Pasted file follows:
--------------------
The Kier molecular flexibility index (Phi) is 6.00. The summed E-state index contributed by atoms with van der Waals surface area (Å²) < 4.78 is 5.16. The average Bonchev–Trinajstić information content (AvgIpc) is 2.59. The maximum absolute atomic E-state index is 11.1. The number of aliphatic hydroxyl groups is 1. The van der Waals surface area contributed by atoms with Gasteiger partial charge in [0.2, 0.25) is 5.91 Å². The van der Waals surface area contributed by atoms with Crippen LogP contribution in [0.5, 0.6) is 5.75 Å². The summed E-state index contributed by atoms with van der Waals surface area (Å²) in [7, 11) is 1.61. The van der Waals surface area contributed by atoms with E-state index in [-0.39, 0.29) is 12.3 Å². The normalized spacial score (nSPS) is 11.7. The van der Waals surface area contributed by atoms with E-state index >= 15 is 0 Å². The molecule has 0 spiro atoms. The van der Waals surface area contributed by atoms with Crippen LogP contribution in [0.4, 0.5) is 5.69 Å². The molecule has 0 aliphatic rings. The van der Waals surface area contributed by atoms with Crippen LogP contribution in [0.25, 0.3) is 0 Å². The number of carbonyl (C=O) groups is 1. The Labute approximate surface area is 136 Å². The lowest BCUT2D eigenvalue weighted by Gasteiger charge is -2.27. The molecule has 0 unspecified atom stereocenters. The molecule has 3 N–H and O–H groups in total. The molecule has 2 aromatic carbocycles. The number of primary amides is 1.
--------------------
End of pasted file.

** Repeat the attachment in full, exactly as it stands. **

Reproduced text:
The Kier molecular flexibility index (Phi) is 6.00. The summed E-state index contributed by atoms with van der Waals surface area (Å²) < 4.78 is 5.16. The average Bonchev–Trinajstić information content (AvgIpc) is 2.59. The maximum absolute atomic E-state index is 11.1. The number of aliphatic hydroxyl groups is 1. The van der Waals surface area contributed by atoms with Gasteiger partial charge in [0.2, 0.25) is 5.91 Å². The van der Waals surface area contributed by atoms with Crippen LogP contribution in [0.5, 0.6) is 5.75 Å². The summed E-state index contributed by atoms with van der Waals surface area (Å²) in [7, 11) is 1.61. The van der Waals surface area contributed by atoms with E-state index in [-0.39, 0.29) is 12.3 Å². The normalized spacial score (nSPS) is 11.7. The van der Waals surface area contributed by atoms with E-state index >= 15 is 0 Å². The molecule has 0 spiro atoms. The van der Waals surface area contributed by atoms with Crippen LogP contribution in [0.4, 0.5) is 5.69 Å². The molecule has 0 aliphatic rings. The van der Waals surface area contributed by atoms with Crippen LogP contribution in [0.25, 0.3) is 0 Å². The number of carbonyl (C=O) groups is 1. The Labute approximate surface area is 136 Å². The lowest BCUT2D eigenvalue weighted by Gasteiger charge is -2.27. The molecule has 0 unspecified atom stereocenters. The molecule has 3 N–H and O–H groups in total. The molecule has 2 aromatic carbocycles. The number of primary amides is 1.